St. Lucia denies statements by PM Browne on funding LIAT

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St Lucia Prime Minister Allen Chastanet

Prime Minister of St. Lucia, Allen Chastanet, has denied media reports that his country will be subsidizing regional airline, LIAT.

He said St. Lucia supports the airline but remains committed to “seeing the necessary restructuring and some real change in operations at LIAT.”

According to media reports, the Prime Minister of Antigua Gaston Browne announced on a radio program that the governments of St. Lucia and Grenada, which have been harsh critics of the Antigua-based airline, now see it fit to support it.

According to the reports, Browne said the matter was agreed to at a just-concluded OECS meeting in St. Lucia.

But Chastanet said this is not true.

“We have been consistent in our position on LIAT in that we propose that the airline operates on a strictly commercial basis,” he said. “We have not yet made a decision on subsidizing LIAT. What we have agreed to is a meeting to discuss some of the issues relevant to the airline. We look forward to continued dialogue with the OECS and other stakeholders on the future of the airline.”

The governments of Barbados, Antigua and Barbuda, St. Vincent and the Grenadines and Dominica are the main shareholders of LIAT.

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10 COMMENTS

    • Seems like ALP has people on cue to immediately put a thumbs down rating on things people say against them the split second it is posted. Lord these red coolaiders, I would sure make you all cringe first then you can put the thumbs down!

  1. I Wonder if you’re a Bluecoolaider who follows LIARD , Tell Antigua People You Sorry LOVELL ?

  2. What kinda jokey grouping is this? One PM comes out and make a statement and the next PM calling him a liar. I have long advocated that the OECS grouping is pure joke and this is yet another indication.

  3. When will this PM grow a dick?? How the people of St. Lucia elected him is beyond me. He cannot be trusted and has the mussa blood running through his veins.

  4. “They have signalled that they are willing to come onboard to provide some financial subsidy to LIAT.”

    The above are my precise words. Please firgive me for interpreting St Lucia’s final agreement to meet to address the issues affecting LIAT, as a signal to come on board to support the sustainability of LIAT.

    Talk can not resolve LIAT’s insolvency problems, it requires the commitment by the various governments to include a possible cash subvention, lower airport fees, capital injection or all of the above.

    We accept that LIAT must be operated efficiently and along commercial lines. Those are conditions precedent. However, the market structure, (small market and a capital intensive business), high debt, inadequate assets and under capitalization, would make the prospects of a sustainable profit unlikely.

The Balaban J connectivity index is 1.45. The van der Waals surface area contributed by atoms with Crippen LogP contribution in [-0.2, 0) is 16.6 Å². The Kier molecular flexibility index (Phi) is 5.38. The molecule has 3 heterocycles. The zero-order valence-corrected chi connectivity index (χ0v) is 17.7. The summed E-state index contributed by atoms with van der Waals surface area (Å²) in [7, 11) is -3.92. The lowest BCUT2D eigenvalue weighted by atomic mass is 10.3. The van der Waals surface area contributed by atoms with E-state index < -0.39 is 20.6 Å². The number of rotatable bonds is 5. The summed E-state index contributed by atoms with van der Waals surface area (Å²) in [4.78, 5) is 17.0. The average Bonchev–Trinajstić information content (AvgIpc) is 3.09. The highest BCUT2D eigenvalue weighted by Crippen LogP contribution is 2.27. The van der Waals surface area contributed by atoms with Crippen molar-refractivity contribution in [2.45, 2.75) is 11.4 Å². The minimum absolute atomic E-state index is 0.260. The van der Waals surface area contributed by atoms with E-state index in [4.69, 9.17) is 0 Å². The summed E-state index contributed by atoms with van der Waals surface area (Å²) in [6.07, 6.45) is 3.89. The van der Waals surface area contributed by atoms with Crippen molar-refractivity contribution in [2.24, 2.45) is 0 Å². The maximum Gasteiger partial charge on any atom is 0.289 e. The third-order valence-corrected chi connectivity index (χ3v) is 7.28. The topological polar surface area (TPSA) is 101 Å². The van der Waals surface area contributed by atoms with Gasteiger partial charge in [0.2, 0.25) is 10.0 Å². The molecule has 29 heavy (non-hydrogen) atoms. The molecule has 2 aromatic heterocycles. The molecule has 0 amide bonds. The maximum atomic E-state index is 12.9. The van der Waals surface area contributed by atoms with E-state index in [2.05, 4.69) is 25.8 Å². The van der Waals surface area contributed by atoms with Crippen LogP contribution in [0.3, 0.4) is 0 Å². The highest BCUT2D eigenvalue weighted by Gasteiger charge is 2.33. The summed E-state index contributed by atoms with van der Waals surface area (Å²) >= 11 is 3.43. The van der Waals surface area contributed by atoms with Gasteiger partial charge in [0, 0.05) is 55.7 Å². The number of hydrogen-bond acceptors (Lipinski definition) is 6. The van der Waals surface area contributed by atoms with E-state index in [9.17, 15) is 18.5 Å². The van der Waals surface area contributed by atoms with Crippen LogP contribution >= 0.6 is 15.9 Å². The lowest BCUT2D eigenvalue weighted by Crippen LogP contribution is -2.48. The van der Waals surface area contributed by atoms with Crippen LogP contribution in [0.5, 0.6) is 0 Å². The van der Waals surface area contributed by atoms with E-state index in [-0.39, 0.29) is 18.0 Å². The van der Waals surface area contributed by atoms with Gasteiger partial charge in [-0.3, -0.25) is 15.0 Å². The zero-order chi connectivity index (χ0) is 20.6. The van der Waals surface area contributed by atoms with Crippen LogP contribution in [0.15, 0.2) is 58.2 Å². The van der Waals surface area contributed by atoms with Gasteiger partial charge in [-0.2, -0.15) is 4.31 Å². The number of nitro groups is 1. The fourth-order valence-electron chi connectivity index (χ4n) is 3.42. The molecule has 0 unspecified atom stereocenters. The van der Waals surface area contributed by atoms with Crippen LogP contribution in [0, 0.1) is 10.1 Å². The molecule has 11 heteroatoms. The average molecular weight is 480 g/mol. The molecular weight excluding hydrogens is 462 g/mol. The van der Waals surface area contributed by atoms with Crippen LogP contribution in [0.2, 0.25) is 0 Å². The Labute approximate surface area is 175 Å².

If LIAT was making a profit, it would not require any support from any government. It would fund its operations and expansion from retained earnings and its positive cash flow. So the notion that LIAT should first become profitable to get support is a misaligned proposition.

    It’s instructive that the very government’s that are reluctant to participate have subsidized foreign carriers from wealthy countries in order to guarantee profitability and the attendant service. Some even subsidise cricket teams, that contribute less than LIAT to their economies, to the tune of milluons annually without murmur.

    Air transporatation is quintessential to the the integration movement. LIAT therefore is an absolutely essential service to the region. In fact, many of the airports in the OECS would look like ghost towns without LIAT. LIAT also contributes significantly to the economies of these countries and with increased support could contribute more with the movement of tourists within the region.

    Subsidizing LIAT in the interim is inescapable and it requires the commitment of all, in order to effectively move goods and people within the region. With the participation of all countries that LIAT serves, this subvention will not be burdensome and it will ensure greater reliability and connectivity.

    I am not bullying anyone.

    I genuinely believe that a model of shared burden and shared benefits is required to sustain LIAT. I trust that the upcoming meeting to place LIAT on a sustainable path, will result in the commitment of all countries contributing to the sustainability of LIAT.

    Antigua & Barbuda stands ready to subside a realigned LIAT and I implore my colleagues to join us, along with Barbados and St Vincent & the Grenadines, to place LIAT on a sustainable path in the unrest of all.

    Gaston Browne

  5. Was this same St. Lucian minister who used to subsidized American Eagle by the $ millions? Where is American Eagle now? He is vision less?

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